It’s been a long, bumpy ride delayed by injuries and a pandemic, but Taylor Pendrith has finally made it to the PGA Tour.
Last week, the Richmond Hill, Ont., native finished tied for 15th at the Veritex Bank Championship on the Korn Ferry Tour to earn enough points to reach what the circuit calls its fail-safe mark. The 1,700-point threshold means Pendrith won’t fall out of the top 25, and will become a PGA Tour member.
“It’s awesome,” he said. “It’s finally official. I feel like I’ve known since last year that I’d accumulated enough points that I would not drop outside the top 25, but for it to be official, it’s awesome.”
He would have advanced to the big leagues this year if not for the pandemic. With the PGA and Korn Ferry tours shut down for a few months, the promotion and relegation system that shuttles players between the tours based on performance was put on hold.
Pendrith will be 30 when he hits his first tee shot as a PGA Tour member, which is older than most rookies. Many thought he’d reach this level earlier, considering his talent, which is fueled by prodigious length off the tee.
But a slew of injuries over the last few years stalled his progress and resulted in him climbing up and falling down onto different tours. Understandably, doubts started creeping in.
“There were times when I didn’t know what to do,” stated Pendrith. “I felt my golf game was great, but I wasn’t able to practise the way I wanted to. My shoulder, and arm, and hand and wrist – everything was kind of going. I didn’t know if I could sustain it. But everything has been feeling good for the last couple of years and the results have kind of showed that.”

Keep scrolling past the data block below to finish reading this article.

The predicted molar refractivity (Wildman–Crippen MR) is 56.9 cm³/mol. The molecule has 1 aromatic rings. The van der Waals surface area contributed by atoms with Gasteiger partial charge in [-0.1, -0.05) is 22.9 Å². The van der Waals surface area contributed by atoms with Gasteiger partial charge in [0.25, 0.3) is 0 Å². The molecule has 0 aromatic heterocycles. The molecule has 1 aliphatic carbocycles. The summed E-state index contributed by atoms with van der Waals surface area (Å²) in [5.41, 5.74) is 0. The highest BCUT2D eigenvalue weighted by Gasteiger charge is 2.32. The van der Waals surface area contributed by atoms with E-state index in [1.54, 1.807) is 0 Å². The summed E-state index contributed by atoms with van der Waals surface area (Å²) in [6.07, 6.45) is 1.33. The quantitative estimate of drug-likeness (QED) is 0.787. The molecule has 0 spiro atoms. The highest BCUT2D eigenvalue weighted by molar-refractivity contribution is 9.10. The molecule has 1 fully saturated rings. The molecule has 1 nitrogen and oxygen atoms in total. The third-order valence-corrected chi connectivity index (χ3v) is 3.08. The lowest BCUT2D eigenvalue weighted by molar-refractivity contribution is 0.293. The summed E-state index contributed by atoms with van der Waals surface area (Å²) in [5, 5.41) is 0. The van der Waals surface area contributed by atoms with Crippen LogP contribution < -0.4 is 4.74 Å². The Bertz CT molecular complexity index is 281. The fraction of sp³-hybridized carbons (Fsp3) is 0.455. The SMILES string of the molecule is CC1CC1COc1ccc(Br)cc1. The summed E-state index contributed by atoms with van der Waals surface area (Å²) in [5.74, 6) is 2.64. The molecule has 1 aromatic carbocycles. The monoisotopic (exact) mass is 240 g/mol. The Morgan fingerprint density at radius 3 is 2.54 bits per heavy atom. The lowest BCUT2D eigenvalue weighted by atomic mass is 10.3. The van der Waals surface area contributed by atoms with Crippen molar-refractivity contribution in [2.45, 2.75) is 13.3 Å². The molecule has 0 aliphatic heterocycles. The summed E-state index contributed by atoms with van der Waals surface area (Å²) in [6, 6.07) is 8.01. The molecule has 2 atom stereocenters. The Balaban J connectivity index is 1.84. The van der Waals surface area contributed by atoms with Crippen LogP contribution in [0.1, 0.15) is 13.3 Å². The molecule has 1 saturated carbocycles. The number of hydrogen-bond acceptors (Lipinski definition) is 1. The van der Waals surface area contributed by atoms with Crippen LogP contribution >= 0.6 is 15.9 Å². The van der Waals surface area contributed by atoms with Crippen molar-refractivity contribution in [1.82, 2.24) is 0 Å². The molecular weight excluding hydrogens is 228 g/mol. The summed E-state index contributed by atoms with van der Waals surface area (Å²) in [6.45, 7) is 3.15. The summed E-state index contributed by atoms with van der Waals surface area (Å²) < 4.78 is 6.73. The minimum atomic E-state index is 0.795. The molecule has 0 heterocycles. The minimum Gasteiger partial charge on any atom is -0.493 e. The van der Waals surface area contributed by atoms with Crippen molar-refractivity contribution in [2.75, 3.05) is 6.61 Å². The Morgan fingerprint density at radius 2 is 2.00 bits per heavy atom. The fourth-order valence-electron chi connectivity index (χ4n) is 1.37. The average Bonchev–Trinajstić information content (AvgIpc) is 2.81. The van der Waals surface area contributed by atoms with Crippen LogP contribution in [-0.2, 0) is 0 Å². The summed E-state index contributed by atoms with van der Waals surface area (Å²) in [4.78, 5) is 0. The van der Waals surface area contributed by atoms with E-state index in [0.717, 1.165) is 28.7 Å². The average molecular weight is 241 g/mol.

His improved health is a result of a dedicated fitness program, one that focuses on injury prevention and proper body movement.
That commitment to the gym is something that Pendrith didn’t always embrace. While at Kent State University, he wasn’t known as the guy who would be first to the squat rack or bench press. But he’s come around, realizing it’s a necessary part of his chosen career.
“I was naturally gifted of hitting the ball far and I didn’t do any kind of weight training or any of that before I got to university,” admitted Pendrith, who roomed with Corey Conners while at school. “Over the past four or five years, I’ve had various things pop up and it’s annoying. You play one week good and then next you’re sore and you can’t swing properly. So, the last year and a half I’ve really focused more on that side of the golf game and not so much lifting heavy weights and trying to hit the ball further. I would rather hit the ball shorter and straighter – it’s still long – but more focusing on my body and not get injured and staying there for a good long career.”
Having gone through the minor leagues and struggled at various points to reach his goal, there won’t be much that will surprise Pendrith when he gets to the PGA Tour. He is already a veteran when it comes to how to travel, how to plan his week, what his practice schedule should look like, how to learn a course in a few days, what to eat and how to manage his time.
The only difference this time will be that it will take place in new cities and on courses he hasn’t seen before. That didn’t seem to hold him back last year at the U.S. Open where he finished tied for 23rd and was the top Canadian.
“Obviously, I would have liked to have been a rookie many years before,” he said. “But it’s all good and I’ve kind of embraced everything and I’m excited to lock up the card and excited to play that first event as a member.”
There are still 16 events to play before the Korn Ferry Tour ends. Pendrith currently sits third on the points list and would like to grab the No. 1 spot, which comes with a full exemption on the PGA Tour next season. The remaining finishers get a more limited form of access.
Off the course, he’s also busy. He’s preparing for his wedding to fiancée Meg Beirnes this fall (although he admits he isn’t doing much of the planning) and, after living in Conners’ basement the last two years, is looking for his own home now that he has some job security.
“It was a dream of mine growing up to play golf and make it to the PGA Tour,” he said. “To finally get there is going to feel awesome. I’m excited to play my first event as a PGA Tour member.”